Cielo N. Howell

The Pagan

Into the hands of God

She clings to her father’s robes

her with her red clippings—

wings once sewn to shoulder bones.

Made for begging

daughter’s love—bent like Spring,

she sings like a rabbit howling

I want it all, for the moon

cradles me.

The idea of a mother

to a girl so broken—

Take me. I am still

waiting for summer. Mother

I want to go home.

She spoons herself

asking forgiveness of Winter

He pities her

Autumn was not so kind,

She wears her beaded belt

The Pagan curses

I am different from you,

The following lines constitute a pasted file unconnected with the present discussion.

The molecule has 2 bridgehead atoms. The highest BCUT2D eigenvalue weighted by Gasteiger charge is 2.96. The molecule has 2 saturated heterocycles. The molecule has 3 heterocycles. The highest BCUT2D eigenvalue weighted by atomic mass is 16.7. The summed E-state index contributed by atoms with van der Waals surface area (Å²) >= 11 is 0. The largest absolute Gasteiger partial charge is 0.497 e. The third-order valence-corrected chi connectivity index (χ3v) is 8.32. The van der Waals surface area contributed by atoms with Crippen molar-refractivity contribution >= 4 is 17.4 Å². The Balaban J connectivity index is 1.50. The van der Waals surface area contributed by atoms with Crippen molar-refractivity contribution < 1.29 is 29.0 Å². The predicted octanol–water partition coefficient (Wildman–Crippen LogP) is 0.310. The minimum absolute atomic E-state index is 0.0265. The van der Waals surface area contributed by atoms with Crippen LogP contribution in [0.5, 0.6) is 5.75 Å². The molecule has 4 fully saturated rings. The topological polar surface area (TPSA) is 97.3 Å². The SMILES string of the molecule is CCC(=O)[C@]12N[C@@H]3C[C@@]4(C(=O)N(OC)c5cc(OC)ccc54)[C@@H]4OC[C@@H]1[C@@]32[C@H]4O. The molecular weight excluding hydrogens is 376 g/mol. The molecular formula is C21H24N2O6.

for the love you give

starves me,

She dances to

singing woodland winds

I am free, I am free,

Your little girl

is dead.

Ah, my other self—

Forgive me. I did not mean

to become such a weight.

My season has come to

break me further, so sister,

Let us sink.

Cielo N. Howell is a Purchase College creative writing major from Westchester County, New York. She has an intrigue for the unanswered, the chaotic, and the natural world. She is the managing editor of Italics Mine. When not writing she can be found in trees, antique shops, and feasting on seasonal goodies.